TL;DR – So how well does Civilization 6 capture Australia with its new entry? Struth, it’s a ripper of a new Civ.
Civilization is one of the pioneers of the strategy genre a series that has lasted six iterations, numerous expansions, and last year on its 25th anniversary launched the next entry into the franchise Civilization 6 (See Review). Since its release, there have been new Downloadable Content (DLC) released and this week it was announced that the next civilization to be added would be Australia. So Australia joins the large and expansive franchise as the 55th civilization¹ ² to be added, but the question remains: Is it any good? And then also is it a good representation of Australia? These are the question we will be looking at. Now there were three components of the Australia update The Australian civilisation, The Outback Tycoon scenario, and Uluru natural wonder, and we will be touching on all of these facets throughout this analysis.
TL;DR – This is a fantastic entry into the series, and it had its One More Turn hooks into me from the start, beautiful music and art, solid gameplay, however, there are a couple of small issues with some systems and UI
Score – 4 out of 5 stars
So here we are and the year of 4X continues, and this time it is the granddaddy of all 4X, the next entry into the Civilization franchise. Now I am probably ageing myself here, but I have played every entry in the series so far from Civ1’s square everything and Palace that you could build, all the way to Civ5’s One-Unit-Per-Tile shake up and I have loved each entry. However, Firaxis’ last game Beyond Earth, while having some interesting ideas, left many people feeling more than a little meh, and while its one expansion pack Rising Tide [See Review] really improved the game, it left me and others wondering could they pull off a sequel to their flagship franchise? Well not to jump ahead, but can they even, Civilization 6 got its hooks into me right away, to the point I think I am done with Civilization 5 and I have (now this is a judgment-free space, I won’t judge you from watching every episode of Gilmore Girls if we just gloss over the next bit) over 1500 hours in that game. That’s not to say Civ 6 doesn’t have its issues, because it does, but most of them are minor compared to everything they get right. Continue reading →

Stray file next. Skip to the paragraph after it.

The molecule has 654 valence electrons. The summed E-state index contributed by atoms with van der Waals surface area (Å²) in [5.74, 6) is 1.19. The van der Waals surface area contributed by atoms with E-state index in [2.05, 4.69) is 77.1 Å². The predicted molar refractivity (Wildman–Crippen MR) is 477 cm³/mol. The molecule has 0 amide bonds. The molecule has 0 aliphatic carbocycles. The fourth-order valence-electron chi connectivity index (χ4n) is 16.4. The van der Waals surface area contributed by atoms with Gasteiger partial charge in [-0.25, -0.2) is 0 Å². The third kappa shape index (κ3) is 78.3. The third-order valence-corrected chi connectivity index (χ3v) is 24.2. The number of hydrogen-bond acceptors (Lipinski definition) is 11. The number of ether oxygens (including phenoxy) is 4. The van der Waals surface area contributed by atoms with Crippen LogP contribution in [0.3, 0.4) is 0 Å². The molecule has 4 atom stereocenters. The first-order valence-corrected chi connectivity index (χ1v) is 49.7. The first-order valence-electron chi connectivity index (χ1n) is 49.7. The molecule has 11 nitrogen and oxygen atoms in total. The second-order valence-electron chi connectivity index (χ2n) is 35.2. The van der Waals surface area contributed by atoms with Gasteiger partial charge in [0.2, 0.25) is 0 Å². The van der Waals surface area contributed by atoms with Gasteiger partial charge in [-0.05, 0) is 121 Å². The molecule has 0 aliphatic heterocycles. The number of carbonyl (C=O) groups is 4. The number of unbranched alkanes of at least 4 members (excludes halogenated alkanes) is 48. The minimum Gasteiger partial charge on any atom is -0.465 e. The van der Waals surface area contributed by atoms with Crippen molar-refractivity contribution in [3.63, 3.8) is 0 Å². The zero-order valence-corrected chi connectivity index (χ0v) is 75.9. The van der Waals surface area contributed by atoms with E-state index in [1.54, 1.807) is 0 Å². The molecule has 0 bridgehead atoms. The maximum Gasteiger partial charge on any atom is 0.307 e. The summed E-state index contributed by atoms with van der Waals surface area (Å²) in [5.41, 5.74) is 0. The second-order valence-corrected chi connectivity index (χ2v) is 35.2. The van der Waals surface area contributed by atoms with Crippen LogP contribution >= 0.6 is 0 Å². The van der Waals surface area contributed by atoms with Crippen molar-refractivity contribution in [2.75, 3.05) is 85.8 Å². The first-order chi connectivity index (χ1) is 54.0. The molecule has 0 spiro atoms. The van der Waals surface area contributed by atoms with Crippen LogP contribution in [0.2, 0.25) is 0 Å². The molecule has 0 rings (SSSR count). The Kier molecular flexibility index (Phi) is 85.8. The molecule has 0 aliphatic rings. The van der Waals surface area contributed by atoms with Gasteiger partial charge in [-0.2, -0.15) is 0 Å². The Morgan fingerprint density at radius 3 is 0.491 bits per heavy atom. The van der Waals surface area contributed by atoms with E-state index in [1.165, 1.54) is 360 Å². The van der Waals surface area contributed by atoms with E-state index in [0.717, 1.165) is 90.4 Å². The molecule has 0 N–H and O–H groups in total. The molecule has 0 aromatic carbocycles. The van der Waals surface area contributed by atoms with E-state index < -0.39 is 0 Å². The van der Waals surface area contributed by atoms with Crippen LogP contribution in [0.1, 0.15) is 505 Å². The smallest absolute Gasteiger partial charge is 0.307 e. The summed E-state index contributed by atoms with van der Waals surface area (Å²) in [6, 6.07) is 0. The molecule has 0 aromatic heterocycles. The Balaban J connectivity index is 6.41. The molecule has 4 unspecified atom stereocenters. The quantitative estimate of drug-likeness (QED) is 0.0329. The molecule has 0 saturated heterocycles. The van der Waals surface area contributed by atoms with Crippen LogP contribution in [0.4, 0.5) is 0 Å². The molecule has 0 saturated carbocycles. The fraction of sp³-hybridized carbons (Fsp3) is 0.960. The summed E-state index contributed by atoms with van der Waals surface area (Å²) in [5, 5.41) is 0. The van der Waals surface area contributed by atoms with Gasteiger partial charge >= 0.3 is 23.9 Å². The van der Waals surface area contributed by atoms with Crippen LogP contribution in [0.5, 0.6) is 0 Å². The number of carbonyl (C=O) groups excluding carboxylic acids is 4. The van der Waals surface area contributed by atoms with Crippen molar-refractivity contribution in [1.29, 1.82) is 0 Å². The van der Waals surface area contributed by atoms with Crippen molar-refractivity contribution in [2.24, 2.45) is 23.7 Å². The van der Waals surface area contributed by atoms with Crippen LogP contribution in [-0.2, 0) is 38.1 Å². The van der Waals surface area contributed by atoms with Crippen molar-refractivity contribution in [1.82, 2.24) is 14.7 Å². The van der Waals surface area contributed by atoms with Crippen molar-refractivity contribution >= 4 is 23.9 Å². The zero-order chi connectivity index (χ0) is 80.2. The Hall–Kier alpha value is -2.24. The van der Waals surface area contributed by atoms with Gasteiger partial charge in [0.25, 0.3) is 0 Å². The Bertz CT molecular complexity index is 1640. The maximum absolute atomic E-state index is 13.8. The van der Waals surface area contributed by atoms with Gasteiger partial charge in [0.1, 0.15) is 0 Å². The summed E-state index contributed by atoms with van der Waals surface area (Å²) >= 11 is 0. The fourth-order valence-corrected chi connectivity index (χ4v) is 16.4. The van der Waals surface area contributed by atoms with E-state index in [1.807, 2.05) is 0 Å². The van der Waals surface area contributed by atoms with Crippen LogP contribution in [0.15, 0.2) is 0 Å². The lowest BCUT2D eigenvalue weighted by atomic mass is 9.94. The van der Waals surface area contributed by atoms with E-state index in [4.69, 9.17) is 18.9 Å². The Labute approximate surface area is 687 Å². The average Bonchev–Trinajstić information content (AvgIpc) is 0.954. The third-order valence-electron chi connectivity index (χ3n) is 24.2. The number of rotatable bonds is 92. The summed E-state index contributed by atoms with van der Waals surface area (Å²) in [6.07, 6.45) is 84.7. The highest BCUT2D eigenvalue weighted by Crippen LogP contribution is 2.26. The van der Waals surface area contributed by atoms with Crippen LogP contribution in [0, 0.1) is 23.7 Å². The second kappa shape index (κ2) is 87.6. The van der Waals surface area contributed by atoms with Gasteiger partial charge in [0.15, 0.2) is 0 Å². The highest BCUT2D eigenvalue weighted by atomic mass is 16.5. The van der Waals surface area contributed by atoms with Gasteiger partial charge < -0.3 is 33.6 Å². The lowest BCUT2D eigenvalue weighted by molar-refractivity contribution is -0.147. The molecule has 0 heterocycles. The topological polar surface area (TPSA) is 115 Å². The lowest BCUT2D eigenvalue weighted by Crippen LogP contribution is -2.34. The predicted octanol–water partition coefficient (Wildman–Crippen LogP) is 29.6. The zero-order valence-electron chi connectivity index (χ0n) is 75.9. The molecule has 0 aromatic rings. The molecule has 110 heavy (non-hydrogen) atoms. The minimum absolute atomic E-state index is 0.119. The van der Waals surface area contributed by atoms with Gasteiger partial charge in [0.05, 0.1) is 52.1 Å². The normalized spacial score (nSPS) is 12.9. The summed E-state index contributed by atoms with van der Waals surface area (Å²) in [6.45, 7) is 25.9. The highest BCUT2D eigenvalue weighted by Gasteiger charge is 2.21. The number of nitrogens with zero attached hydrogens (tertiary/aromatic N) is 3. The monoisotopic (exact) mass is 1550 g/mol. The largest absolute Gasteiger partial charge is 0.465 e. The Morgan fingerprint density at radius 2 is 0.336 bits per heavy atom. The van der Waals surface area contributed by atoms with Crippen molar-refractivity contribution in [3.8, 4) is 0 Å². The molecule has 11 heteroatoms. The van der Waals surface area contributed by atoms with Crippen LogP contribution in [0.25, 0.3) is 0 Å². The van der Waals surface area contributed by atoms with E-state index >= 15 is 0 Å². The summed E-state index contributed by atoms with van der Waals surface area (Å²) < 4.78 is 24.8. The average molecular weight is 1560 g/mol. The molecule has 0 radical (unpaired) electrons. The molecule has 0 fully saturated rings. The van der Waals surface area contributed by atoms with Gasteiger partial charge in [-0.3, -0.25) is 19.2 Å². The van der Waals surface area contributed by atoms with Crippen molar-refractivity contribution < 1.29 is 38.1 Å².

TL;DR – A good entry into the 4X genre, but it does not quite have the staying power of others in the field.
Score – 3.5 out of 5 stars
2016 is turning out to be the year of the 4X (eXplore, eXpand, eXploit, and eXterminate) games, with a number of quality releases not seen since the mid-90s golden age. Already this year we have had the quite good Stellaris, and as well as this, soon we will get the sequel to the great Endless Space and then the next entry into the granddaddy of 4X Civilization. At this point, it should be clear that I love me some 4X, whether it’s turn based or real time, bring it on. So I was interested to hear that one of the classics of the golden era Master of Orion was getting a remake/sequel/reinterpretation, so now that it is out of Early Access I thought I would pick it up to see how it goes. Now I need to say growing up I did miss the original Master of Orion games, I was playing more Civilization at the time and we didn’t have the luxury of Steam or GOG for those more obscure games, but I did get to play some of the games it inspired, like Birth of the Federation, so while I won’t be able to personally compare Master of Orion with the original, I will be able to compare it with the 4X genre generally speaking. Continue reading →